I've been upset because I was afraid I wasn't making good enough progress, fast enough, with making my crafting a paying concern. Never mind that we never established that certain conditions meant "failure". That just meant that, instead of knowing that I was this far from the cliff's edge for certain, I was actually walking towards the cliff in a fog and having to panic that any step might be the one to send me plunging over the edge.

The strenous plan I came up with last week was an attempt to discipline myself towards working consistent, regular, work-a-day hours towards the "crafting as paying job" goal. And already, it was starting to kill me. I've been tossing and turning at night. My hands have been hurting from such long hours of knitting and beading. I've had to struggle some days to find something to say on some of the blogs that I said I'd update daily, while others that I promised daily have been suffering because I didn't have the time to do justice to the longer posts I wanted to make.

Gryphon was concerned about what I've been going through, and agreed that we needed to modify my expectations - as well as spell them out better. So, we've lifted the concern that I have to make the crafting pay for itself by any given date. It's still a desirable goal, and I'll be watching for opportunity where it happens, but it's no longer meant to feel like a requirement - or, if it doesn't happen, a failure.

My crafting is still considered a valuable contribution to our household. I can make a certain amount of garments for us to use, and household items such as dishcloths and rugs (which we actually need). And I can make better quality, more personal gifts for family and friends than we could ever afford otherwise. As we improve the budget, we'll try to create a consistent, predictable allowance for me to use for these purposes.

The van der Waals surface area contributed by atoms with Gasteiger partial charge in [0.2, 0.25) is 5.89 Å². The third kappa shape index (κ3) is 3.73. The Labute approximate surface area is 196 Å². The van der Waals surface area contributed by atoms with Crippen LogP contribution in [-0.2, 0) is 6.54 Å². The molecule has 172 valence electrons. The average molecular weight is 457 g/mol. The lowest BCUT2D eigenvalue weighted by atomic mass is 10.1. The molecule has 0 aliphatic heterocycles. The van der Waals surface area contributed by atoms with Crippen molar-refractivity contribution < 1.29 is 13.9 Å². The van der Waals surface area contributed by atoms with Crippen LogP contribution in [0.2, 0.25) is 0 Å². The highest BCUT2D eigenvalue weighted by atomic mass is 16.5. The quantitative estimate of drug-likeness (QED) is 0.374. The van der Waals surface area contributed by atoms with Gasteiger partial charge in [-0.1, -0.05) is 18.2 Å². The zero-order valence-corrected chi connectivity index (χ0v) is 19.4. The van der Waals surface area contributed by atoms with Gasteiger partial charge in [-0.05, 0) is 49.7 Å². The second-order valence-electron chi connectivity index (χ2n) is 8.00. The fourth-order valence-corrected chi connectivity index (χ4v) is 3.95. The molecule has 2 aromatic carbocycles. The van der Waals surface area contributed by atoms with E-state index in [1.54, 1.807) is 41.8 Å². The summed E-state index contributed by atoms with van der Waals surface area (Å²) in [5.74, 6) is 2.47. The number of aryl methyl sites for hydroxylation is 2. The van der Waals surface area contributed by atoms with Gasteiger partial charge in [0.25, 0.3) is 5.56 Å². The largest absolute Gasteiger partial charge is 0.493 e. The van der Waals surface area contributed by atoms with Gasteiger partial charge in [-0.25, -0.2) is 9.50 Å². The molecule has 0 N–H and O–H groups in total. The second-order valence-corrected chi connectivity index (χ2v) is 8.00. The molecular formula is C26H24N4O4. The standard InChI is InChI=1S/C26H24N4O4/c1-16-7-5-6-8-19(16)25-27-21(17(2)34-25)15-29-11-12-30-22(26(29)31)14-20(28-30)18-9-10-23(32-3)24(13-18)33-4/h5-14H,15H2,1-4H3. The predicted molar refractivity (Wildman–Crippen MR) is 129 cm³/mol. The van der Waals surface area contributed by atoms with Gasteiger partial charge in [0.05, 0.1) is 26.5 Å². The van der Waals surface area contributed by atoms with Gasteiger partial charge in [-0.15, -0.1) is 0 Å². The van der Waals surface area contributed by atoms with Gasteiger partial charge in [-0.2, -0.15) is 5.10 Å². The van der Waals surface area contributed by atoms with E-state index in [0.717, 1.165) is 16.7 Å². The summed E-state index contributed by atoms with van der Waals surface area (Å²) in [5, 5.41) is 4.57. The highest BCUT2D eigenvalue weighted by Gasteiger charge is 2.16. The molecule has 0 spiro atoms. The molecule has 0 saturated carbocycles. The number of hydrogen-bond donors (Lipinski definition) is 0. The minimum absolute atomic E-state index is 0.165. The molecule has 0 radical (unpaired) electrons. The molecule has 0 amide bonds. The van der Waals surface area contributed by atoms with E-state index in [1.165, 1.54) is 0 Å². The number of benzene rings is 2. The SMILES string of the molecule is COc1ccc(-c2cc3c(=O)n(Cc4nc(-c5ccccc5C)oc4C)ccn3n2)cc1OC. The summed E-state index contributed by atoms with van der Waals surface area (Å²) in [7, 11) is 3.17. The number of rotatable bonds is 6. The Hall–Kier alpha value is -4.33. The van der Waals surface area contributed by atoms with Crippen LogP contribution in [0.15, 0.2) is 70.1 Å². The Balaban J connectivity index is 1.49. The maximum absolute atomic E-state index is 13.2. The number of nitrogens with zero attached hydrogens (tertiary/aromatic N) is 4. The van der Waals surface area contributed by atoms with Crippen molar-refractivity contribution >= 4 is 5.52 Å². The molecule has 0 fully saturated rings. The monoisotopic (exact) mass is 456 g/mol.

As to my blogging - I may eventually re-consider the full list of blogs I'm maintaining, but not right now. I will be lifting the obligation to update any blog daily. Fiber Crafts still stands a good chance of daily updates, since knitting is the dominant craft at the moment. But others among my blogs, I probably can't promise more than once a week. With an understanding, of course, that that's a minimum - not a limit.

I hope that this will help me to be more relaxed and able to focus on what I do. I sincerely hope that it helps me to write better, more interesting to read blogs.

I do know that I feel relieved to have taken the pressure off.

Thanks, as always, for being here to listen.

1 Comments:

At Mon Sep 12, 11:17:33 PM, leesepea said...

One of my favorite movies is an independent film called "Kicking and Screaming." In it, Eric Stoltz, who I've always felt is quite dreamy, plays a bartender who has been in college for something like eight years (changing his major several times and not once earnind a degree), and he tells a recent graduate the following joke:

Q: How do you make God laugh?
A: Make a plan.


Now, I'm saying I'm of a religious mind, but it did make me laugh.

My point? Just breathe.

If you're not enjoying your crafting, it's time to work on something else. If it's causing you stress and physical pain, divert your attention for awhile.

Things will work out for themselves.

They usually do.